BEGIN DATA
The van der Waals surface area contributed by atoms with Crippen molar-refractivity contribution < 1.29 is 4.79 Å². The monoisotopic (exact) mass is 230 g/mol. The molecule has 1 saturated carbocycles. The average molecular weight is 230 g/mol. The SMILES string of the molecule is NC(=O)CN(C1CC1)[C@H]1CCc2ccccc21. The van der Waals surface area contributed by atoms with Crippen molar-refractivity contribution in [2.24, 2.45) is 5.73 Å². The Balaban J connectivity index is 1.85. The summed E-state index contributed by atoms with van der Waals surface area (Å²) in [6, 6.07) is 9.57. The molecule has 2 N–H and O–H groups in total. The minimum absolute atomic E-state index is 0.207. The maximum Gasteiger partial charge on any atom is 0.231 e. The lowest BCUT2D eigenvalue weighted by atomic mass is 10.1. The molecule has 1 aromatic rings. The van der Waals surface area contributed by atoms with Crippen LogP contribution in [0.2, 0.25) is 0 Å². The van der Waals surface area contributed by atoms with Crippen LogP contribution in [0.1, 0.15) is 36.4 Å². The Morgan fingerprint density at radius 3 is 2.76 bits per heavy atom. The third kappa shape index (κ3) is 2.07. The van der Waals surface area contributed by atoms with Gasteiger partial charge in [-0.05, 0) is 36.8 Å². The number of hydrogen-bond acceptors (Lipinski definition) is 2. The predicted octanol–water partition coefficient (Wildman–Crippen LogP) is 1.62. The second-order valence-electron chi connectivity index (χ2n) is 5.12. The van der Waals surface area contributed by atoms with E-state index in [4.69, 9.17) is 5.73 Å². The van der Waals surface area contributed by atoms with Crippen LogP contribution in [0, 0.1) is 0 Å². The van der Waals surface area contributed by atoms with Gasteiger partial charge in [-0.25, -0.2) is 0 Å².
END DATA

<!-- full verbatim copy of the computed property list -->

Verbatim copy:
The van der Waals surface area contributed by atoms with Crippen molar-refractivity contribution < 1.29 is 4.79 Å². The monoisotopic (exact) mass is 230 g/mol. The molecule has 1 saturated carbocycles. The average molecular weight is 230 g/mol. The SMILES string of the molecule is NC(=O)CN(C1CC1)[C@H]1CCc2ccccc21. The van der Waals surface area contributed by atoms with Crippen molar-refractivity contribution in [2.24, 2.45) is 5.73 Å². The Balaban J connectivity index is 1.85. The summed E-state index contributed by atoms with van der Waals surface area (Å²) in [6, 6.07) is 9.57. The molecule has 2 N–H and O–H groups in total. The minimum absolute atomic E-state index is 0.207. The maximum Gasteiger partial charge on any atom is 0.231 e. The lowest BCUT2D eigenvalue weighted by atomic mass is 10.1. The molecule has 1 aromatic rings. The van der Waals surface area contributed by atoms with Crippen LogP contribution in [0.2, 0.25) is 0 Å². The van der Waals surface area contributed by atoms with Crippen LogP contribution in [0.1, 0.15) is 36.4 Å². The Morgan fingerprint density at radius 3 is 2.76 bits per heavy atom. The third kappa shape index (κ3) is 2.07. The van der Waals surface area contributed by atoms with Gasteiger partial charge in [-0.05, 0) is 36.8 Å². The number of hydrogen-bond acceptors (Lipinski definition) is 2. The predicted octanol–water partition coefficient (Wildman–Crippen LogP) is 1.62. The second-order valence-electron chi connectivity index (χ2n) is 5.12. The van der Waals surface area contributed by atoms with E-state index in [4.69, 9.17) is 5.73 Å². The van der Waals surface area contributed by atoms with Crippen LogP contribution in [0, 0.1) is 0 Å². The van der Waals surface area contributed by atoms with Gasteiger partial charge in [-0.25, -0.2) is 0 Å².